he took her from me, brought her to her crate and waited until I got there (they also set up a chair for me). She and I had a fine
time greeting passengers to-ing and fro-ing. After 3 hours or so we got the word to board and the ground guys came and got her, now
back in her crate and settled her back in her spot in the hold.
I don’t think anyone has to guess that that pilot was a dog person. What a memorable way to spend an indefinite diversion.
As you like it
by Rita Lockwood
Our first Kerry, Cosby, had only been with us a few weeks when he learned to drink coffee – black, lukewarm.
We were all outside playing when I sat my lukewarm coffee in the grass. The inquisitive puppy came running up, stuck his nose in it, and
then tried it. My thought is that he had noticed me drinking it, (usually from the same cup) was thirsty and a bit tired, the coffee
quenched his thirst, and gave him a little lift. What ever the reason, any black lukewarm coffee on ground or floor level was fair
game. I don’t think he ever passed it up. Because pups need to have rules, and his drinking water was ground level, we never chastised
him for eating or drinking from a container we sat at ground level.
He also loved tea, slightly sweetened, iced or lukewarm, Dr Pepper, Coke, or Pepsi, but not Root Beer.
We did warn visitors, but his habits surprised a few people who unexpectedly found themselves sharing their cold drink with Cosby. I was
always happy to replace the drink, teenagers thought it was funny, and didn’t get upset. The adults who were offended learned to pay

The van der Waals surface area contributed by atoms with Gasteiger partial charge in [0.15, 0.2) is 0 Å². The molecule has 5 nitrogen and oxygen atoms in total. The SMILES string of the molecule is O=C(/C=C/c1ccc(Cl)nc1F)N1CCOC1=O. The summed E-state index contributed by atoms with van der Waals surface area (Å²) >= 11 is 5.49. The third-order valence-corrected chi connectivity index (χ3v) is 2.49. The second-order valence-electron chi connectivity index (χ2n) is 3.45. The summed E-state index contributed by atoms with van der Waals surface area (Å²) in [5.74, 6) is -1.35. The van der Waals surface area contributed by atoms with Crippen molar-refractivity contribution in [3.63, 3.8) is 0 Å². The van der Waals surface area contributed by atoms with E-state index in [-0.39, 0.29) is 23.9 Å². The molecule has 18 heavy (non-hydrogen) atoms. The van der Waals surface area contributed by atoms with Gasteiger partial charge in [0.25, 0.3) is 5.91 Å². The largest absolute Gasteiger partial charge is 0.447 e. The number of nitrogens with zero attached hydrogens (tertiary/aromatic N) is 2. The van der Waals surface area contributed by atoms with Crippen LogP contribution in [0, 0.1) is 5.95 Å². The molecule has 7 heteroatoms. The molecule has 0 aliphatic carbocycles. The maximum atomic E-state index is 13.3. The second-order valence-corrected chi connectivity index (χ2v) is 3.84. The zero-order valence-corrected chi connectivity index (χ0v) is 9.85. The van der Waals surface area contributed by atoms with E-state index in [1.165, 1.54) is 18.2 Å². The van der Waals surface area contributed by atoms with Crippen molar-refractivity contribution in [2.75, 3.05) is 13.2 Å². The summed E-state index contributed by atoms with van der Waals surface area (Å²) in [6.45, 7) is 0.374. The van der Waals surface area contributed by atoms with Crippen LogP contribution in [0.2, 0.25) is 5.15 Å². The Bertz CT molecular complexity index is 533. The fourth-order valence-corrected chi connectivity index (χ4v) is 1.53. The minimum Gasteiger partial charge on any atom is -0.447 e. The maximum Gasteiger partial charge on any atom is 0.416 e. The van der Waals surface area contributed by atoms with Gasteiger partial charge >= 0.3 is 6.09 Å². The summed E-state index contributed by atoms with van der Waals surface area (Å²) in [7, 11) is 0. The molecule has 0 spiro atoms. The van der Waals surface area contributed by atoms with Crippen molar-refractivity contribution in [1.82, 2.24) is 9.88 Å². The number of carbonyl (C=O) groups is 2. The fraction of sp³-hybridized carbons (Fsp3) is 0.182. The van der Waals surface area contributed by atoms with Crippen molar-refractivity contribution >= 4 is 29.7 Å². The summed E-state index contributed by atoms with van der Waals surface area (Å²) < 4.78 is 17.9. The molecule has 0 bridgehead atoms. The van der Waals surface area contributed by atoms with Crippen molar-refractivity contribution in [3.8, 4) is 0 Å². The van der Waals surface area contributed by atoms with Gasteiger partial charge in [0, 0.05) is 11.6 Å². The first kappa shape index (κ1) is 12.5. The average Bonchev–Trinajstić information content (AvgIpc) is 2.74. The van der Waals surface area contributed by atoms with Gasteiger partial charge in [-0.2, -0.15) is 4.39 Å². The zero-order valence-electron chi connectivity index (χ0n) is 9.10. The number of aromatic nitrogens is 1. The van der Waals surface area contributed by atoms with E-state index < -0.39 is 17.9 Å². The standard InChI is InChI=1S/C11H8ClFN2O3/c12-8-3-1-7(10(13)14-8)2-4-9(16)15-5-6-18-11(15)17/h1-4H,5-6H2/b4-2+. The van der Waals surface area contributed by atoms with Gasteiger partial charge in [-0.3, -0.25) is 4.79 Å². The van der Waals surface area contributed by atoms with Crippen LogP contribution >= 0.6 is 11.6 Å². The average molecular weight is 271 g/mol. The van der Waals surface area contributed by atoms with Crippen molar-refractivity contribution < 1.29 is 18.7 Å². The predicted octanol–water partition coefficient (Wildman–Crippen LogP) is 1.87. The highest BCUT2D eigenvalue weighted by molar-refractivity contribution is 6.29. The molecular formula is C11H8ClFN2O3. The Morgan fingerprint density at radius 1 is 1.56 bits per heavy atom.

attention next time.
Sometimes Cos didn’t care if they were upset or not, he just wanted a drink. However, once or twice I thought he was deliberately teasing
someone by putting his nose in their drink. You know how it is… when your Kerry sticks his nose in the glass and rattles the ice
cubes, that probably wasn’t just because he was thirsty.
A Drinking Problem
by Jean Birkland
Water is her natural choice but, I made the mistake once (while out on our boat and she was still pretty young and inquisitive about everything
new) and gave her a small taste of Baileys cream liqueur. I did it to discourage her as she turns her nose up at wine, I thought it
would illicit the same reaction.
Oops, ever since that one time, whenever she smells some Baileys she is persistent about getting a taste. She loves it! Closes her eyes
as if savoring the taste.
A Stroll Through the Neighborhood
by Katherine Long
After my previous Kerry died, I learned from an elderly neighbor couple that
she had been in the habit of accompanying them on their daily evening walk.
She would join them at the end of the driveway as they passed by, follow
them through the neighborhood, and then turn off at her own house on the
return trip. We never even knew she was gone!
by Katherine Long
My current Kerry cannot get the chickens down the road out of her mind. We
have a fenced yard, but about once a year she manages to get loose and heads
straight for those birds.
Now we recently hired a contractor to do some work on our house, and he sent
over a couple of young Mexican workers to do the painting. They let the